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COMMONWEALTH PENNSYLVANIA v. LARRY E. WRIGHT (05/15/81)

SUPERIOR COURT OF PENNSYLVANIA


filed: May 15, 1981.

COMMONWEALTH OF PENNSYLVANIA,
v.
LARRY E. WRIGHT, SR., APPELLANT

No. 44 October Term, 1979, Appeal from Judgment of Sentence of the Court of Common Pleas, Criminal Division, of Cumberland County, Nos. 172 December, 1972 and 183 Support 1978.

COUNSEL

Ellen M. Burgraff, Assistant Public Defender, Carlisle, for appellant.

Edgar B. Bayley, District Attorney, Carlisle, for Commonwealth, appellee.

Hester, Cavanaugh and Van der Voort, JJ.

Author: Per Curiam

[ 287 Pa. Super. Page 253]

Appellant Larry Wright, Sr., brings this appeal from a judgment of civil contempt entered in two non-support cases in the Court of Common Pleas, Cumberland County. For the reasons which follow, we will reverse.

The first case of non-support had its genesis on October 16, 1972, when appellant was ordered to pay $10.00 per week for the support of his two-year old son, Larry, Jr. Over the next several years, he was often called before the court to answer contempt citations for failing to maintain payments, but in each instance he was found not in contempt on condition he satisfy arrearages. On August 22, 1978, the court issued a bench warrant for appellant's arrest as he had "failed to appear for a hearing as directed." The next event appearing in the record is a hearing on December 8, 1978 in which appellant explained to the court his reasons for failing

[ 287 Pa. Super. Page 254]

    to maintain support payments. At the conclusion of the hearing, the court adjudicated him in contempt of court and imposed a six-month prison sentence. In addition, the court ordered the Probation Office to attempt to place appellant in a work release program immediately.

The second non-support case began on March 15, 1978 when appellant was ordered to pay $10.00 per month for the support of his wife Ruth. On August 22, 1978, in the same bench warrant mentioned above, appellant was ordered arrested for failure to appear. Both cases were consolidated for a hearing on December 8, 1978. At the conclusion of the hearing, the court found him in contempt in this case as well and imposed the identical prison term with a work release recommendation. The instant appeal is from a single order finding appellant in contempt in both cases.*fn1

In Crislip v. Harshman, 243 Pa. Super. 349, 365 A.2d 1260 (1976), we reviewed the five step process necessary to a civil contempt proceeding.*fn2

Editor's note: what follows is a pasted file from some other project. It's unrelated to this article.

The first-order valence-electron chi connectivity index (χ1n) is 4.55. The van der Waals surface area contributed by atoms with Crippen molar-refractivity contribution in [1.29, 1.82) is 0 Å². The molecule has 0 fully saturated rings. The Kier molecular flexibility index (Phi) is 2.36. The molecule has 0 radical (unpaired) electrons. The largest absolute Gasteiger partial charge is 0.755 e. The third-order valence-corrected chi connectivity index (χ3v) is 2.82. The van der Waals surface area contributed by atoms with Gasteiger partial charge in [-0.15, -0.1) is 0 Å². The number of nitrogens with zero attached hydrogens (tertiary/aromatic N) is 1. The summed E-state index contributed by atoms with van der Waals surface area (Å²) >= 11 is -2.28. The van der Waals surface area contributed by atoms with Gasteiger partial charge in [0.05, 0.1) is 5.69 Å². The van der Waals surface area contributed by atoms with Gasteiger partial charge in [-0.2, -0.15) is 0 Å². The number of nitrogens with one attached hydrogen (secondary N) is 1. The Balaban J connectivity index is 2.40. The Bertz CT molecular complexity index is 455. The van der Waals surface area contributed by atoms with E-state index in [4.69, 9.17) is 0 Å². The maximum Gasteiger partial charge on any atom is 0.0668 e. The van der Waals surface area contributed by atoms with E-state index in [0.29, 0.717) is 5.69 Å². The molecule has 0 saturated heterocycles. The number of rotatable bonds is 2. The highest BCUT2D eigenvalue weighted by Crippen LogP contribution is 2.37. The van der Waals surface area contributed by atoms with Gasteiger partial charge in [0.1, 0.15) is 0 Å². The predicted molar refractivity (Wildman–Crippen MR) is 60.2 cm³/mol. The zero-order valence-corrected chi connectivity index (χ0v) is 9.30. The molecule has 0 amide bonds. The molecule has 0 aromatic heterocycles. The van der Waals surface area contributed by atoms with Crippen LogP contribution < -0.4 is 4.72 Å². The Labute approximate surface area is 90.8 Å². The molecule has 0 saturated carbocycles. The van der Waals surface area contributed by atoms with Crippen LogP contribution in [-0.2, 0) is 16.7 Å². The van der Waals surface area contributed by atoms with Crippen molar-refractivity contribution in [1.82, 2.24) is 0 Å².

(1) a rule to show cause why an attachment should not issue, (2) an answer and hearing, (3) a rule absolute (arrest), (4) a hearing on the contempt citation, and (5) an adjudication of contempt.

[ 287 Pa. Super. Page 255]

Id., 243 Pa. Super. at 351, 365 A.2d at 1261. See also Barrett v. Barrett, 470 Pa. 253, 368 A.2d 616 (1977); Commonwealth ex rel. Magaziner v. Magaziner, 434 Pa. 1, 253 A.2d 263 (1969); Kramer v. Kelly, 265 Pa. Super. 58, 401 A.2d 799 (1979); Simmons v. Simmons, 232 Pa. Super. 365, 335 A.2d 764 (1975). Where one or more of these steps have been omitted from a civil contempt adjudication, we have not hesitated to reverse. See, e. g., Joseph Horne Co. v. International Page 255} Union of Op. Engineers, 250 Pa. Super. 145, 378 A.2d 868 (1977) (no opportunity for contemnor to answer the rule); Simmons, supra, (second hearing not held; no opportunity to file answer); Magaziner, supra (rule to show cause not issued).

In the instant case, the record is bereft of any evidence that a rule to show cause was ever issued,*fn3 or that appellant was provided with an opportunity to answer, or that a hearing was held on the rule prior to the full hearing on the contempt citation. See, Crislip, supra, 243 Pa. Super. at 365, 365 A.2d at 1268 (Spaeth, J. concurring and dissenting). Thus, the court eliminated the first two stages set forth in Magaziner and related cases, and proceeded directly to the arrest of appellant, hearing, and a contempt order. "[S]urely, [the] court did not follow the proper procedure for putting the question [of contempt] in issue", Magaziner, 434 Pa. at 4, 253 A.2d at 266. In view of such a truncated procedure, the order of contempt in these cases cannot stand.

Judgments of sentence reversed.


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